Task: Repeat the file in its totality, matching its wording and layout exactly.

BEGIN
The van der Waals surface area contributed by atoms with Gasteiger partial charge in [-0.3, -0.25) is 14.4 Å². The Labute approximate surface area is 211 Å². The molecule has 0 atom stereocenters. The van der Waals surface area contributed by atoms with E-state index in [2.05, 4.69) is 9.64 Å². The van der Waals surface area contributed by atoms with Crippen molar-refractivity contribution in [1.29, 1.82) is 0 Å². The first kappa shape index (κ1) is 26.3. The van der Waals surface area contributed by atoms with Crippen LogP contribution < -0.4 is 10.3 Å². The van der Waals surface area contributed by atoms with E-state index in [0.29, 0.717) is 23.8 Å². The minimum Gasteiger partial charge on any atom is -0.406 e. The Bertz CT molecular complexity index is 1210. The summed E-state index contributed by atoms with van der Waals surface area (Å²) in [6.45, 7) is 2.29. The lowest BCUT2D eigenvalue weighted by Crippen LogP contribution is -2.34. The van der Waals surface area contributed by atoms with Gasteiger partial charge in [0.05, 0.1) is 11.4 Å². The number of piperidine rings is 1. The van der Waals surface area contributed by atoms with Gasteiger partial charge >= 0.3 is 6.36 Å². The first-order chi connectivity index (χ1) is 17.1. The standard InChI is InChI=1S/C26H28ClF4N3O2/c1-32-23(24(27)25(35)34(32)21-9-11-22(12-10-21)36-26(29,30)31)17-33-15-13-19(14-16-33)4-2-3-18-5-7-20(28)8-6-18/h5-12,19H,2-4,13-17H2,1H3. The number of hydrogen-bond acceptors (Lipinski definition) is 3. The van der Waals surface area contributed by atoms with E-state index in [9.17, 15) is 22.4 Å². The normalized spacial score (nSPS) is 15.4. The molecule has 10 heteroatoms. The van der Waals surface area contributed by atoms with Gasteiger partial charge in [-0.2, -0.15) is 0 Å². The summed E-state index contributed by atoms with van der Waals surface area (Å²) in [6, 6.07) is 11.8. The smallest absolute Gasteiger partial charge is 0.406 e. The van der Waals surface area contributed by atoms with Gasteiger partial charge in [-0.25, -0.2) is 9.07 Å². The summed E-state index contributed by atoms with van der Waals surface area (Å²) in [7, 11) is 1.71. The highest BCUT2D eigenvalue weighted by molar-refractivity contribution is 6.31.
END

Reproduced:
The van der Waals surface area contributed by atoms with Gasteiger partial charge in [-0.3, -0.25) is 14.4 Å². The Labute approximate surface area is 211 Å². The molecule has 0 atom stereocenters. The van der Waals surface area contributed by atoms with E-state index in [2.05, 4.69) is 9.64 Å². The van der Waals surface area contributed by atoms with Crippen molar-refractivity contribution in [1.29, 1.82) is 0 Å². The first kappa shape index (κ1) is 26.3. The van der Waals surface area contributed by atoms with Crippen LogP contribution < -0.4 is 10.3 Å². The van der Waals surface area contributed by atoms with E-state index in [0.29, 0.717) is 23.8 Å². The minimum Gasteiger partial charge on any atom is -0.406 e. The Bertz CT molecular complexity index is 1210. The summed E-state index contributed by atoms with van der Waals surface area (Å²) in [6.45, 7) is 2.29. The lowest BCUT2D eigenvalue weighted by Crippen LogP contribution is -2.34. The van der Waals surface area contributed by atoms with Gasteiger partial charge in [0.05, 0.1) is 11.4 Å². The number of piperidine rings is 1. The van der Waals surface area contributed by atoms with Gasteiger partial charge >= 0.3 is 6.36 Å². The first-order chi connectivity index (χ1) is 17.1. The standard InChI is InChI=1S/C26H28ClF4N3O2/c1-32-23(24(27)25(35)34(32)21-9-11-22(12-10-21)36-26(29,30)31)17-33-15-13-19(14-16-33)4-2-3-18-5-7-20(28)8-6-18/h5-12,19H,2-4,13-17H2,1H3. The number of hydrogen-bond acceptors (Lipinski definition) is 3. The van der Waals surface area contributed by atoms with E-state index in [9.17, 15) is 22.4 Å². The normalized spacial score (nSPS) is 15.4. The molecule has 10 heteroatoms. The van der Waals surface area contributed by atoms with Gasteiger partial charge in [-0.2, -0.15) is 0 Å². The summed E-state index contributed by atoms with van der Waals surface area (Å²) in [6, 6.07) is 11.8. The smallest absolute Gasteiger partial charge is 0.406 e. The van der Waals surface area contributed by atoms with Gasteiger partial charge in [-0.25, -0.2) is 9.07 Å². The summed E-state index contributed by atoms with van der Waals surface area (Å²) in [7, 11) is 1.71. The highest BCUT2D eigenvalue weighted by molar-refractivity contribution is 6.31.